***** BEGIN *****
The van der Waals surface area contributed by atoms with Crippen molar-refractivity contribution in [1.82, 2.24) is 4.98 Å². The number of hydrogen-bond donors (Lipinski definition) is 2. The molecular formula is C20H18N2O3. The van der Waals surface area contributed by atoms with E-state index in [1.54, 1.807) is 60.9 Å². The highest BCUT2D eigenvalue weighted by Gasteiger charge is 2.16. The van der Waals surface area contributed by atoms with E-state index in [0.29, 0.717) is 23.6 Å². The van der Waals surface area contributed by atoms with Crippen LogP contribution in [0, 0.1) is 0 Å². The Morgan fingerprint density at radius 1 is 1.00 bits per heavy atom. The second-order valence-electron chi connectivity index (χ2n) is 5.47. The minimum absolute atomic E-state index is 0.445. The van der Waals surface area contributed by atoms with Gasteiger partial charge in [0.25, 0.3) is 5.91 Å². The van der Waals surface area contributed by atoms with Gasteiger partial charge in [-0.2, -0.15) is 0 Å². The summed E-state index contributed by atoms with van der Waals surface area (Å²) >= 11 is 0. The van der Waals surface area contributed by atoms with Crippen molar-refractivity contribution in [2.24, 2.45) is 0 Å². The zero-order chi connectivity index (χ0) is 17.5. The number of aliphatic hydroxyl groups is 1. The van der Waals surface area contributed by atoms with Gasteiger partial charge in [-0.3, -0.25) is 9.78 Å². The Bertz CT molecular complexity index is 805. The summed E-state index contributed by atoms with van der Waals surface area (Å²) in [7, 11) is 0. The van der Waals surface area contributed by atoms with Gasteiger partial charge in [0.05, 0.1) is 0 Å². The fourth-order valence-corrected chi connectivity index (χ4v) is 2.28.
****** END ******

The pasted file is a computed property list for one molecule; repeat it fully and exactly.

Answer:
The van der Waals surface area contributed by atoms with Crippen molar-refractivity contribution in [1.82, 2.24) is 4.98 Å². The number of hydrogen-bond donors (Lipinski definition) is 2. The molecular formula is C20H18N2O3. The van der Waals surface area contributed by atoms with E-state index in [1.54, 1.807) is 60.9 Å². The highest BCUT2D eigenvalue weighted by Gasteiger charge is 2.16. The van der Waals surface area contributed by atoms with E-state index in [0.29, 0.717) is 23.6 Å². The van der Waals surface area contributed by atoms with Crippen LogP contribution in [0, 0.1) is 0 Å². The Morgan fingerprint density at radius 1 is 1.00 bits per heavy atom. The second-order valence-electron chi connectivity index (χ2n) is 5.47. The minimum absolute atomic E-state index is 0.445. The van der Waals surface area contributed by atoms with Gasteiger partial charge in [0.25, 0.3) is 5.91 Å². The van der Waals surface area contributed by atoms with Gasteiger partial charge in [-0.2, -0.15) is 0 Å². The summed E-state index contributed by atoms with van der Waals surface area (Å²) >= 11 is 0. The van der Waals surface area contributed by atoms with Crippen molar-refractivity contribution in [2.24, 2.45) is 0 Å². The zero-order chi connectivity index (χ0) is 17.5. The number of aliphatic hydroxyl groups is 1. The van der Waals surface area contributed by atoms with Gasteiger partial charge in [-0.3, -0.25) is 9.78 Å². The Bertz CT molecular complexity index is 805. The summed E-state index contributed by atoms with van der Waals surface area (Å²) in [7, 11) is 0. The van der Waals surface area contributed by atoms with Gasteiger partial charge in [0.05, 0.1) is 0 Å². The fourth-order valence-corrected chi connectivity index (χ4v) is 2.28.